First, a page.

GNU/Linux product has demonstrated that developers working in its nonproprietary framework can find sufficient incentive in the excitement of participating in a collaborative project, the prestige of contributing key elements to the product and the commitment to making a better and more functional product. Much of conventional economics predicts such an outcome to be impossible. But the reality of GNU/Linux is the definitive empirical rebuttal.

Unfortunately, while Linux and other exciting innovations including the Internet itself show the power of incentives other than profit, there is no denying that the potential of monopoly profits is also a major incentive to action.

And so it should come as little surprise that monopolists and would-be monopolists now threaten the Internet.

Microsoft has sought to leverage the power from its Windows operating system, and now from its browser, not only to eliminate competitors, but to change the consumer environment for using a desktop computer or the Internet. Microsoft wants to control what people use and where their attention is directed.

The cable companies are seeking to leverage their technological advantage — cable appears to be the best means to deliver fast Internet connections — to favor certain applications and certain content (by making favored applications more quickly available). Here the goliath is AOL Time Warner. AOL Time Warner is a major cable operator. It maintains a huge library of proprietary “content” — including magazines, movies, cartoons and music. And AOL exerts control over tens of millions of people’s access to the Internet through proprietary software. As Stanford Law Professor Lawrence Lessig details in the interview in this issue, “This vertical integration creates all the wrong incentives for keeping the platform of the network open.”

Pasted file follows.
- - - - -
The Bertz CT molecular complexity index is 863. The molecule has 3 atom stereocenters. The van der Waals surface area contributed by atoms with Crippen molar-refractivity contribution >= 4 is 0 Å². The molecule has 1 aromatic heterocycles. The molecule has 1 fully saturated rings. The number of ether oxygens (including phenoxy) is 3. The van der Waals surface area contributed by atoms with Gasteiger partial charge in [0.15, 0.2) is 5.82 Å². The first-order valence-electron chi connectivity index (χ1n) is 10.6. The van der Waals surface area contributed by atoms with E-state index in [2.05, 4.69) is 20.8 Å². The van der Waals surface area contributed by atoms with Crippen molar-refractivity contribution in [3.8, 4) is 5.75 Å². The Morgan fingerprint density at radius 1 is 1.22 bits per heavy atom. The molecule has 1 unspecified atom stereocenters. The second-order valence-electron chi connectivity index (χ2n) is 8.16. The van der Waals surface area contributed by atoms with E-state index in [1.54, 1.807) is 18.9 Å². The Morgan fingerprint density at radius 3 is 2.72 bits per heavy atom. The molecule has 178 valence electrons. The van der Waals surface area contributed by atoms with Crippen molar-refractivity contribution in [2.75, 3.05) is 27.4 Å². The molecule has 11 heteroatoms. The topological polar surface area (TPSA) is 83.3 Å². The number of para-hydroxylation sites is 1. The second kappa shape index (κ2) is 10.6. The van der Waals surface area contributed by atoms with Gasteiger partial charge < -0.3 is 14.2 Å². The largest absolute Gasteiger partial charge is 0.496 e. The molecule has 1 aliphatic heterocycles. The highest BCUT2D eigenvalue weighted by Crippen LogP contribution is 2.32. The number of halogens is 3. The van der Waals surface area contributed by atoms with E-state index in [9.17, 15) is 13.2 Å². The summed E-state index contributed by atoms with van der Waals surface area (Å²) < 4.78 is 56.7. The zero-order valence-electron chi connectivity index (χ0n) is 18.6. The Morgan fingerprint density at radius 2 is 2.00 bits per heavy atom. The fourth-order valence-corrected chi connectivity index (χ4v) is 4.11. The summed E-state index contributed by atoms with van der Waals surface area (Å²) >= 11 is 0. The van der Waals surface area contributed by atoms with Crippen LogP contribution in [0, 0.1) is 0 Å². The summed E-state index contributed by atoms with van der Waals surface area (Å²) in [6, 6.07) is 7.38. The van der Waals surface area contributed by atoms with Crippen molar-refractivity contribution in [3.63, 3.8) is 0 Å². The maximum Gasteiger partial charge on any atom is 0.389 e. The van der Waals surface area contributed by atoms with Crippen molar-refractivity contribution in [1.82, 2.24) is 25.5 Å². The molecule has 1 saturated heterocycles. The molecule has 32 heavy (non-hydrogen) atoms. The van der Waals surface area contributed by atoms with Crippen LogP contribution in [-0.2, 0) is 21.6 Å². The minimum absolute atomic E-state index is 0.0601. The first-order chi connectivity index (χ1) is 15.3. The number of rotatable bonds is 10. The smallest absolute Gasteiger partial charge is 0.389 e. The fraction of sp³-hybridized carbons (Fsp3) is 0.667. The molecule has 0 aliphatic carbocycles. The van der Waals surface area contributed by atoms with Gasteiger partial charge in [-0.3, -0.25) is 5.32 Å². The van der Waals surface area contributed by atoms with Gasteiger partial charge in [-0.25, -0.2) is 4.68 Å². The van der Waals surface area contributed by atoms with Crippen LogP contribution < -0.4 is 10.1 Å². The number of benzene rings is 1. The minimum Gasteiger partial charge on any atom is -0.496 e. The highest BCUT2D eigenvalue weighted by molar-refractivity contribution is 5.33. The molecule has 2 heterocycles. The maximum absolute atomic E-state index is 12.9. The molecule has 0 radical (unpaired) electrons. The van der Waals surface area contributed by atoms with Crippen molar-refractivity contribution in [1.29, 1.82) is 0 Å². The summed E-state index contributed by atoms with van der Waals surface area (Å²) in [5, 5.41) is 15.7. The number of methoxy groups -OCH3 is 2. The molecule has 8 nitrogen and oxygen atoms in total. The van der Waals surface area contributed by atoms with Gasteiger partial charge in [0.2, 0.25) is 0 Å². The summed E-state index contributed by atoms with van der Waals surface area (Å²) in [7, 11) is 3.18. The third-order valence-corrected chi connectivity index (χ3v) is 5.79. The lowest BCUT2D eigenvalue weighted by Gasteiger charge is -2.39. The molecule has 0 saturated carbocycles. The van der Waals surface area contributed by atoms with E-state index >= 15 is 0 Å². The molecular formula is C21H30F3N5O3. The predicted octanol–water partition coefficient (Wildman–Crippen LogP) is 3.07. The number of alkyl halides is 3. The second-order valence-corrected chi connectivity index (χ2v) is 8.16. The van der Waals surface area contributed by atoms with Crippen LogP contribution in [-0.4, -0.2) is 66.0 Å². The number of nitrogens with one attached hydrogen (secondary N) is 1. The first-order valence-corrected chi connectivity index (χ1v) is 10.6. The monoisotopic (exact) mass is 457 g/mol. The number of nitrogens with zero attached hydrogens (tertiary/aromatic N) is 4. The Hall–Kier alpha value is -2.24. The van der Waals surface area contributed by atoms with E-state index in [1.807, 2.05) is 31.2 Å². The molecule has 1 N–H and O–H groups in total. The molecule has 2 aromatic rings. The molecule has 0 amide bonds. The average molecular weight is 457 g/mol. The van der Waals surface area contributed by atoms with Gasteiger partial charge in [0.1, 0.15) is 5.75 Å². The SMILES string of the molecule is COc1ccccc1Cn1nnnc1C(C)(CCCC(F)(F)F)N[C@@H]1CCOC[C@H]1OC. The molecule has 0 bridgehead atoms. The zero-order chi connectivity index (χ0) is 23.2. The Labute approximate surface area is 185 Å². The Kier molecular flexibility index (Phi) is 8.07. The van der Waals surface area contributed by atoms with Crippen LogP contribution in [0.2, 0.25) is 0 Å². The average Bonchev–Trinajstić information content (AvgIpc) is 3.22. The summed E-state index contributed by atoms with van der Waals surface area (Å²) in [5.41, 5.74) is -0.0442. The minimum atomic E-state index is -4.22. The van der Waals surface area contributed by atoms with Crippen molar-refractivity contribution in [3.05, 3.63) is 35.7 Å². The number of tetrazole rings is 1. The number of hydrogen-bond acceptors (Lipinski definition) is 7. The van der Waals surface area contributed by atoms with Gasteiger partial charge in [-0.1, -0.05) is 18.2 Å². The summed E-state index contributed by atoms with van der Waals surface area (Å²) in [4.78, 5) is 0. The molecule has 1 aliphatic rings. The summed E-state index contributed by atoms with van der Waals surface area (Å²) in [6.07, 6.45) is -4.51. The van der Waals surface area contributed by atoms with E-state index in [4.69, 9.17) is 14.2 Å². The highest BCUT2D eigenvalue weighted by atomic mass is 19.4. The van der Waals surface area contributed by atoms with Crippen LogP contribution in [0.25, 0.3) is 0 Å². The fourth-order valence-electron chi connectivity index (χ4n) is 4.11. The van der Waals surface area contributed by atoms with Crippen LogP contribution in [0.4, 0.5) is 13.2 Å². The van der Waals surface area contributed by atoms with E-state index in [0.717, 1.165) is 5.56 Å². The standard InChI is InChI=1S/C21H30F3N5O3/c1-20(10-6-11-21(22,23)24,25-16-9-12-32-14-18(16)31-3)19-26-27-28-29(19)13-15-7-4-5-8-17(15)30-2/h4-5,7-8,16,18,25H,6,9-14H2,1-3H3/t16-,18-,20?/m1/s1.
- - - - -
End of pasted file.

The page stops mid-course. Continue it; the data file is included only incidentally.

Expanded copyright protections — pushed by an aggressive copyright bar and copyright holders, such as Disney and the movie studios — are increasingly blocking Internet users’ ability to disseminate information and ideas on the web. And, they are disabling new technologies that rely on various kinds of electronic copying.

There is no silver bullet to preserve the integrity of the Internet. All of these private efforts to exert monopoly control over the Internet must be thwarted.

What is at stake is hard to describe but of enormous importance. Writes Lessig in his recent The Future of Ideas: “The promise of many-to-many communication that defined the early Internet will be replaced by a reality of many, many ways to buy things and many, many ways to select among what is offered.” This is a new technological presentation of what the U.S. consumer culture is already spectacularly adept at doing.

By contrast, the open paradigm of the early Internet offers the possibility for the enhancement of culture, the empowerment of individuals and groups to share ideas and performances (to publish and broadcast their work), and, in ways not yet foreseeable but foreshadowed by GNU/Linux, to organize more economic activity in a noncommercial, nonproprietary, collaborative and democratic fashion. This is something worth fighting for.